Cynicism in the City of Light
It’s just a mood I’m in — cynical and jaded after a long, cold, wet and very gray winter. It’s the deprivation of vitamin D which leads to an early death, not to mention depression (scientifically proven) and cynicism, which manifests itself as a result of frustration, disillusionment, and distrust.
So, it’s mid February and there’s been no let-up of the winter blues. This is what you get from the lack of sun: a jaded, cynical point of view that will only last until the first signs of Spring. Or, at least, let’s hope so. But, may I ‘vent’ a little just to lighten the load?
Bursting with New Boutiques
I headed for the Mk2 at Place de la Bastille to see the new Sherlock Holmes movie when I couldn’t help but notice the number of new, hip shops? Boulevard Beaumarchais is very quickly getting a face-lift going from ‘basically boring’ to “branché.” The new shops are ‘concept’ stores — the kind with minimalist inventory and high prices that attract people who think that it’s ‘cool.’ “Merci” has already been on the scene since March of last year and now there are at least another half-dozen like it.
Don’t worry, they won’t be around long. I give it two to three years before the difficulty and expense of doing business in France gets the best of them…unless their owners have very deep pockets. I am forever amazed that these kinds of retail establishments open their doors at all, spending small fortunes to renovate, decorate, stock (not with much), employ, pay rents, pay taxes, advertise and exist for even as long as two years. The city is forever churning businesses, except those that have a heavy cash trade with which they can creatively report their earnings to the French “Fisc” (equivalent to our IRS) — such as cafés and restaurants. (Notice how the ones that have the most longevity are cash only!)
A Drag fo
r the Dragon
It was freezing cold, except for during a few intervals of sunshine that warmed the air. The annual Chinese New Year Parade Sunday afternoon was heavily promoted and therefore the anxious crowds were quite ready to watch the parade pass before them. Forty-five minutes they waited patiently along the curb on rue du Temple, so patiently that several took up reading a publication handed to them in free distribution to pass the time. Even the balloon vendor got bored and moved on.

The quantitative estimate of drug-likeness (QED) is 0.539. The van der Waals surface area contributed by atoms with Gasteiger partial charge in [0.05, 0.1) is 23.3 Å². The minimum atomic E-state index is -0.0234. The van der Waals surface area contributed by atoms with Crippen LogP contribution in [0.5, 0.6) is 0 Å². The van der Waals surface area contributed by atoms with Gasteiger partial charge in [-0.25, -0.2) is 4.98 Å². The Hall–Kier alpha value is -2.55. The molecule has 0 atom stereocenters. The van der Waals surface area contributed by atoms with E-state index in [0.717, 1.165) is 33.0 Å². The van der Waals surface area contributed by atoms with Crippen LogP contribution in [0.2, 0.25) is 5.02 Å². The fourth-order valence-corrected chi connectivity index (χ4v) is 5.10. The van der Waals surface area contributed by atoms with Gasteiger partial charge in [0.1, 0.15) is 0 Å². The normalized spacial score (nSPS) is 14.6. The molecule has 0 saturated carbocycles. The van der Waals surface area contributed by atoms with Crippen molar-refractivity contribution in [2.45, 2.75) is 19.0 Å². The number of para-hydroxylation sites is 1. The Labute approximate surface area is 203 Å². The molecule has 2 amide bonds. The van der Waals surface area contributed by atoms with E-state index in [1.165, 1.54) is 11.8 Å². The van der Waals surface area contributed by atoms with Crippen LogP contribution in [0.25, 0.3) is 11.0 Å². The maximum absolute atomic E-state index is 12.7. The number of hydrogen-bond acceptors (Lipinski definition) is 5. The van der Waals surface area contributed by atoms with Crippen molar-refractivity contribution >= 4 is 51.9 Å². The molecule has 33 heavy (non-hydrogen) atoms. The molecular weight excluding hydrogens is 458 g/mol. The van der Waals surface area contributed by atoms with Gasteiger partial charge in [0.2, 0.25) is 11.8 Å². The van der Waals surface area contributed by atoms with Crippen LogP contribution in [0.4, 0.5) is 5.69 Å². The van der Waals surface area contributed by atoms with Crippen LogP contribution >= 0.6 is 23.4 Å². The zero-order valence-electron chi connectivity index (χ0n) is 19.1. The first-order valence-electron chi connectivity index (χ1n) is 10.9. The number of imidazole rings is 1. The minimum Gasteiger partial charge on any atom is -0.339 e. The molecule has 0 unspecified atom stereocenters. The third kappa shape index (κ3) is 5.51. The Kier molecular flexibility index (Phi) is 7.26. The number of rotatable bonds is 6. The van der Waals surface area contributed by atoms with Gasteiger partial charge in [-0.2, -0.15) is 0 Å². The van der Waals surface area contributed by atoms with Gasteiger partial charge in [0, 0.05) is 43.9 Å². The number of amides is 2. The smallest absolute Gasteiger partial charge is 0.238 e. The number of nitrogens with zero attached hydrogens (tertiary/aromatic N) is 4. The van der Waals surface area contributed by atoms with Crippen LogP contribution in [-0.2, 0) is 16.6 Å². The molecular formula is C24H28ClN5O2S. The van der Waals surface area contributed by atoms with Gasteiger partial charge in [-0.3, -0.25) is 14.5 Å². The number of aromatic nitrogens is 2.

Then a rather disorganized and sparse representation of the Chinese community in Paris began to work its way up the narrow Marais street. Several colorful cloth dragons wound their way through the crowd, animated by a line-up of costumed men pumping the dragon’s supporting poles up and down. It struck me funny — the movement seeming like such a natural motion. (Blame Valentine’s Day for such thoughts!)
The cold got the best of us and unlike any previous year I had been at the parade, it had lost its charm, likely because of the bitter cold, so we headed into the corner café and watched the remainder of the parade from a warm, cozy spot over a frothy hot chocolate. We felt privileged to have this perfect vantage point.
My daughter’s first ‘nanny’ in Paris was the daughter of a close French friend from Los Angeles who came to live with us our first year here. Before long she went home, got married and had three kids of her own. The next thing I know, she’s sending “Flat Stanley” in the mail (based on a book by Jeff Brown), a kid who gets flattened by a bulletin board that falls on him in his sleep. Stanley wants to travel, but air fare is too expensive (he’s got that right!) and so his family folds him up and mails him to one adventure after another.
Flat Stanley came to Paris to visit Auntie Adrian and partake of all that Paris has to offer. So far, Stanley has had dessert at Le Loir Dans La Theière (3, rue des Rosiers, 4th) and escorted the Chinese New Year Parade Officials up rue du Temple. It’s akin to being a tour guide to a Pet Rock. Oh, what we jaded Parisians won’t do for our special friends!
A la prochaine…
Editor, Parler Paris